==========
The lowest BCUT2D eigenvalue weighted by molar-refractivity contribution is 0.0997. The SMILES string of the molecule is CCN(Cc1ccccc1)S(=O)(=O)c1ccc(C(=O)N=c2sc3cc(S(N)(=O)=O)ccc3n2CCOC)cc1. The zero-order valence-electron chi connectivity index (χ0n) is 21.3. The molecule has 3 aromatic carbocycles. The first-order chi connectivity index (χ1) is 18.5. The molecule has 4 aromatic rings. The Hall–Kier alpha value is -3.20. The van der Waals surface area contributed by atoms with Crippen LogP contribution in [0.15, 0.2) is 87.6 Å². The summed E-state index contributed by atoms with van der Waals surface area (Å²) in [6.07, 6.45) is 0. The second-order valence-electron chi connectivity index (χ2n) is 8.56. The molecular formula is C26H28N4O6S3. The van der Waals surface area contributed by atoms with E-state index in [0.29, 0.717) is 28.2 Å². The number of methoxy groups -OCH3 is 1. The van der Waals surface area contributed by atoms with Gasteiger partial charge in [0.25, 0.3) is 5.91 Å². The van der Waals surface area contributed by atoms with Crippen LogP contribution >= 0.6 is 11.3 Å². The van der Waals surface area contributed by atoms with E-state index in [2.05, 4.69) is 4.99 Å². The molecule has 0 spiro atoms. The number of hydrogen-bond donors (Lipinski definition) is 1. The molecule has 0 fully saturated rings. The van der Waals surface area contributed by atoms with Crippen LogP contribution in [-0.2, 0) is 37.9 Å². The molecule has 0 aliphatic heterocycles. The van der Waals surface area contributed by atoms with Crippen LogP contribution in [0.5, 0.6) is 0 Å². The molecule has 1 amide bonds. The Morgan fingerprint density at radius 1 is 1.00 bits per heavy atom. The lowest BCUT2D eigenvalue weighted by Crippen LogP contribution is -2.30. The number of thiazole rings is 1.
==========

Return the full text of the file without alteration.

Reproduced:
The lowest BCUT2D eigenvalue weighted by molar-refractivity contribution is 0.0997. The SMILES string of the molecule is CCN(Cc1ccccc1)S(=O)(=O)c1ccc(C(=O)N=c2sc3cc(S(N)(=O)=O)ccc3n2CCOC)cc1. The zero-order valence-electron chi connectivity index (χ0n) is 21.3. The molecule has 3 aromatic carbocycles. The first-order chi connectivity index (χ1) is 18.5. The molecule has 4 aromatic rings. The Hall–Kier alpha value is -3.20. The van der Waals surface area contributed by atoms with Crippen LogP contribution in [0.15, 0.2) is 87.6 Å². The summed E-state index contributed by atoms with van der Waals surface area (Å²) in [6.07, 6.45) is 0. The second-order valence-electron chi connectivity index (χ2n) is 8.56. The molecular formula is C26H28N4O6S3. The van der Waals surface area contributed by atoms with E-state index in [0.29, 0.717) is 28.2 Å². The number of methoxy groups -OCH3 is 1. The van der Waals surface area contributed by atoms with Gasteiger partial charge in [0.25, 0.3) is 5.91 Å². The van der Waals surface area contributed by atoms with Crippen LogP contribution >= 0.6 is 11.3 Å². The van der Waals surface area contributed by atoms with E-state index in [2.05, 4.69) is 4.99 Å². The molecule has 0 spiro atoms. The number of hydrogen-bond donors (Lipinski definition) is 1. The molecule has 0 fully saturated rings. The van der Waals surface area contributed by atoms with Crippen LogP contribution in [-0.2, 0) is 37.9 Å². The molecule has 0 aliphatic heterocycles. The van der Waals surface area contributed by atoms with Crippen LogP contribution in [0.5, 0.6) is 0 Å². The molecule has 1 amide bonds. The Morgan fingerprint density at radius 1 is 1.00 bits per heavy atom. The lowest BCUT2D eigenvalue weighted by Crippen LogP contribution is -2.30. The number of thiazole rings is 1.